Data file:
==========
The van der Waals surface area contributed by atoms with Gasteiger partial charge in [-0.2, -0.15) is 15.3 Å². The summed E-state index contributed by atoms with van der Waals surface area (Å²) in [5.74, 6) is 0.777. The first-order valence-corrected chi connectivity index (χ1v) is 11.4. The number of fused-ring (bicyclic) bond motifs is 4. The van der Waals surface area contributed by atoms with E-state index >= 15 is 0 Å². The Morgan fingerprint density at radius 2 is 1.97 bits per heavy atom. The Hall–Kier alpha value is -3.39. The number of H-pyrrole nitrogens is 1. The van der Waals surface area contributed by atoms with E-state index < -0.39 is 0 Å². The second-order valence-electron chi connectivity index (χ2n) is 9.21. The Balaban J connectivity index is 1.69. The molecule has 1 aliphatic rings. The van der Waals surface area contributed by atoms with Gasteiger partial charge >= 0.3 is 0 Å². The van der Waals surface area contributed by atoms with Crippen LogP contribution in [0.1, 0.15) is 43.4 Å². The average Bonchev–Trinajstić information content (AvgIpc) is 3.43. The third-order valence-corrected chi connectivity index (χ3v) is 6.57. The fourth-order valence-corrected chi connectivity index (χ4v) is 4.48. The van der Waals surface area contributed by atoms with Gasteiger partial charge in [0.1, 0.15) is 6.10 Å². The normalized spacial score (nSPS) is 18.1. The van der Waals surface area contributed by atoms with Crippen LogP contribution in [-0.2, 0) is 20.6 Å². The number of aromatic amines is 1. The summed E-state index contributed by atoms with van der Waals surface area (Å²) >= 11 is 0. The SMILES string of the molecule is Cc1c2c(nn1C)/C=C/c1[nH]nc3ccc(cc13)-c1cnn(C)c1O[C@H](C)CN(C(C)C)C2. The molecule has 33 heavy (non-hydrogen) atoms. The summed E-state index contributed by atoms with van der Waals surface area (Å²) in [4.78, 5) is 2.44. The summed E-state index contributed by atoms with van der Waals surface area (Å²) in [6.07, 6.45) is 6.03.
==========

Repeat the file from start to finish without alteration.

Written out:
The van der Waals surface area contributed by atoms with Gasteiger partial charge in [-0.2, -0.15) is 15.3 Å². The summed E-state index contributed by atoms with van der Waals surface area (Å²) in [5.74, 6) is 0.777. The first-order valence-corrected chi connectivity index (χ1v) is 11.4. The number of fused-ring (bicyclic) bond motifs is 4. The van der Waals surface area contributed by atoms with E-state index >= 15 is 0 Å². The Morgan fingerprint density at radius 2 is 1.97 bits per heavy atom. The Hall–Kier alpha value is -3.39. The number of H-pyrrole nitrogens is 1. The van der Waals surface area contributed by atoms with E-state index < -0.39 is 0 Å². The second-order valence-electron chi connectivity index (χ2n) is 9.21. The Balaban J connectivity index is 1.69. The molecule has 1 aliphatic rings. The van der Waals surface area contributed by atoms with Gasteiger partial charge >= 0.3 is 0 Å². The van der Waals surface area contributed by atoms with Crippen LogP contribution in [0.1, 0.15) is 43.4 Å². The average Bonchev–Trinajstić information content (AvgIpc) is 3.43. The third-order valence-corrected chi connectivity index (χ3v) is 6.57. The fourth-order valence-corrected chi connectivity index (χ4v) is 4.48. The van der Waals surface area contributed by atoms with Gasteiger partial charge in [0.1, 0.15) is 6.10 Å². The normalized spacial score (nSPS) is 18.1. The van der Waals surface area contributed by atoms with Crippen LogP contribution in [-0.2, 0) is 20.6 Å². The number of aromatic amines is 1. The summed E-state index contributed by atoms with van der Waals surface area (Å²) >= 11 is 0. The SMILES string of the molecule is Cc1c2c(nn1C)/C=C/c1[nH]nc3ccc(cc13)-c1cnn(C)c1O[C@H](C)CN(C(C)C)C2. The molecule has 33 heavy (non-hydrogen) atoms. The summed E-state index contributed by atoms with van der Waals surface area (Å²) in [4.78, 5) is 2.44. The summed E-state index contributed by atoms with van der Waals surface area (Å²) in [6.07, 6.45) is 6.03.